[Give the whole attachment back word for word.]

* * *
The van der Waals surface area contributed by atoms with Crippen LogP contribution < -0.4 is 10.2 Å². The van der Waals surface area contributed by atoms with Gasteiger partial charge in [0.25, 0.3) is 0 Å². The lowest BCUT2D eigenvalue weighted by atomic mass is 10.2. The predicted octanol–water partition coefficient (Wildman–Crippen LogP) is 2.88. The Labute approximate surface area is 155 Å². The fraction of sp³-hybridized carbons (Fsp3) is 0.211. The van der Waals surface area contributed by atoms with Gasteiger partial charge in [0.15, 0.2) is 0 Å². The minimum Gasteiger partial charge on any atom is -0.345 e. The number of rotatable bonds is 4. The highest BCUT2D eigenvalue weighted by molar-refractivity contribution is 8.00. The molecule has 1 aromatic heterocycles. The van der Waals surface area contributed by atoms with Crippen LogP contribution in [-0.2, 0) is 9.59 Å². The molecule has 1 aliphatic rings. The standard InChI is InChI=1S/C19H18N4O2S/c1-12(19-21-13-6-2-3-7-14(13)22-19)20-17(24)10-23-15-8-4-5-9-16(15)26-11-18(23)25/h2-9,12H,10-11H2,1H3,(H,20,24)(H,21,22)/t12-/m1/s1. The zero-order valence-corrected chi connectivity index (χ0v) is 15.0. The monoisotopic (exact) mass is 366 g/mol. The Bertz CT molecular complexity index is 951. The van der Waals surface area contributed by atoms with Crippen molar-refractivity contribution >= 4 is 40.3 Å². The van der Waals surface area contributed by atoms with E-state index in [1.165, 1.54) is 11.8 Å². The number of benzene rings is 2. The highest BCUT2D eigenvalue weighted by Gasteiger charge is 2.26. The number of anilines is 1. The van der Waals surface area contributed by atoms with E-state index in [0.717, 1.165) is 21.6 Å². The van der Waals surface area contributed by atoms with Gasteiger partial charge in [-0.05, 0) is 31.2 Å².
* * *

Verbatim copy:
The van der Waals surface area contributed by atoms with Crippen LogP contribution < -0.4 is 10.2 Å². The van der Waals surface area contributed by atoms with Gasteiger partial charge in [0.25, 0.3) is 0 Å². The lowest BCUT2D eigenvalue weighted by atomic mass is 10.2. The predicted octanol–water partition coefficient (Wildman–Crippen LogP) is 2.88. The Labute approximate surface area is 155 Å². The fraction of sp³-hybridized carbons (Fsp3) is 0.211. The van der Waals surface area contributed by atoms with Gasteiger partial charge in [0.15, 0.2) is 0 Å². The minimum Gasteiger partial charge on any atom is -0.345 e. The number of rotatable bonds is 4. The highest BCUT2D eigenvalue weighted by molar-refractivity contribution is 8.00. The molecule has 1 aromatic heterocycles. The van der Waals surface area contributed by atoms with Crippen LogP contribution in [-0.2, 0) is 9.59 Å². The molecule has 1 aliphatic rings. The standard InChI is InChI=1S/C19H18N4O2S/c1-12(19-21-13-6-2-3-7-14(13)22-19)20-17(24)10-23-15-8-4-5-9-16(15)26-11-18(23)25/h2-9,12H,10-11H2,1H3,(H,20,24)(H,21,22)/t12-/m1/s1. The zero-order valence-corrected chi connectivity index (χ0v) is 15.0. The monoisotopic (exact) mass is 366 g/mol. The Bertz CT molecular complexity index is 951. The van der Waals surface area contributed by atoms with Crippen molar-refractivity contribution >= 4 is 40.3 Å². The van der Waals surface area contributed by atoms with E-state index in [1.165, 1.54) is 11.8 Å². The number of benzene rings is 2. The highest BCUT2D eigenvalue weighted by Gasteiger charge is 2.26. The number of anilines is 1. The van der Waals surface area contributed by atoms with E-state index in [0.717, 1.165) is 21.6 Å². The van der Waals surface area contributed by atoms with Gasteiger partial charge in [-0.05, 0) is 31.2 Å².